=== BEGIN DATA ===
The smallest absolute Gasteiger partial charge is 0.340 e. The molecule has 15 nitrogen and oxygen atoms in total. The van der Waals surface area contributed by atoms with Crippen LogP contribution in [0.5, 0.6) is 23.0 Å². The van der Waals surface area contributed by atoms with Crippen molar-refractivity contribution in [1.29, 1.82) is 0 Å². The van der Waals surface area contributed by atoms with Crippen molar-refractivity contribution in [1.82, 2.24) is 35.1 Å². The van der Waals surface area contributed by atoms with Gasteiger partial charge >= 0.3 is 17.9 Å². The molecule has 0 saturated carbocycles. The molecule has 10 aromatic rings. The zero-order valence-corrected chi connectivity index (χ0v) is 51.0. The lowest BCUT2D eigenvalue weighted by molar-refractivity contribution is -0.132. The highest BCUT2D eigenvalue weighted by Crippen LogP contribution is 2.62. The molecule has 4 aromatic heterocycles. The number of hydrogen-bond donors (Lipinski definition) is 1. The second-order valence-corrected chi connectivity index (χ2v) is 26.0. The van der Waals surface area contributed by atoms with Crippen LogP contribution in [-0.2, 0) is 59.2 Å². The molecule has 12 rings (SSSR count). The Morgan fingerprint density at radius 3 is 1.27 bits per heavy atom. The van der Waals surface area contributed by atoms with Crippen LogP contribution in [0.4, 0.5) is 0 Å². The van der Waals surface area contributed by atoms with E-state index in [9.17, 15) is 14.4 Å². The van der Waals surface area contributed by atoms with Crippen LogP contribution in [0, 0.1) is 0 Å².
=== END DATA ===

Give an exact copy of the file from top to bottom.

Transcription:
The smallest absolute Gasteiger partial charge is 0.340 e. The molecule has 15 nitrogen and oxygen atoms in total. The van der Waals surface area contributed by atoms with Crippen LogP contribution in [0.5, 0.6) is 23.0 Å². The van der Waals surface area contributed by atoms with Crippen molar-refractivity contribution in [1.29, 1.82) is 0 Å². The van der Waals surface area contributed by atoms with Crippen molar-refractivity contribution in [1.82, 2.24) is 35.1 Å². The van der Waals surface area contributed by atoms with Gasteiger partial charge >= 0.3 is 17.9 Å². The molecule has 0 saturated carbocycles. The molecule has 10 aromatic rings. The zero-order valence-corrected chi connectivity index (χ0v) is 51.0. The lowest BCUT2D eigenvalue weighted by molar-refractivity contribution is -0.132. The highest BCUT2D eigenvalue weighted by Crippen LogP contribution is 2.62. The molecule has 4 aromatic heterocycles. The number of hydrogen-bond donors (Lipinski definition) is 1. The second-order valence-corrected chi connectivity index (χ2v) is 26.0. The van der Waals surface area contributed by atoms with Crippen LogP contribution in [-0.2, 0) is 59.2 Å². The molecule has 12 rings (SSSR count). The Morgan fingerprint density at radius 3 is 1.27 bits per heavy atom. The van der Waals surface area contributed by atoms with Crippen LogP contribution in [0.4, 0.5) is 0 Å². The van der Waals surface area contributed by atoms with E-state index in [9.17, 15) is 14.4 Å². The van der Waals surface area contributed by atoms with Crippen LogP contribution in [0, 0.1) is 0 Å².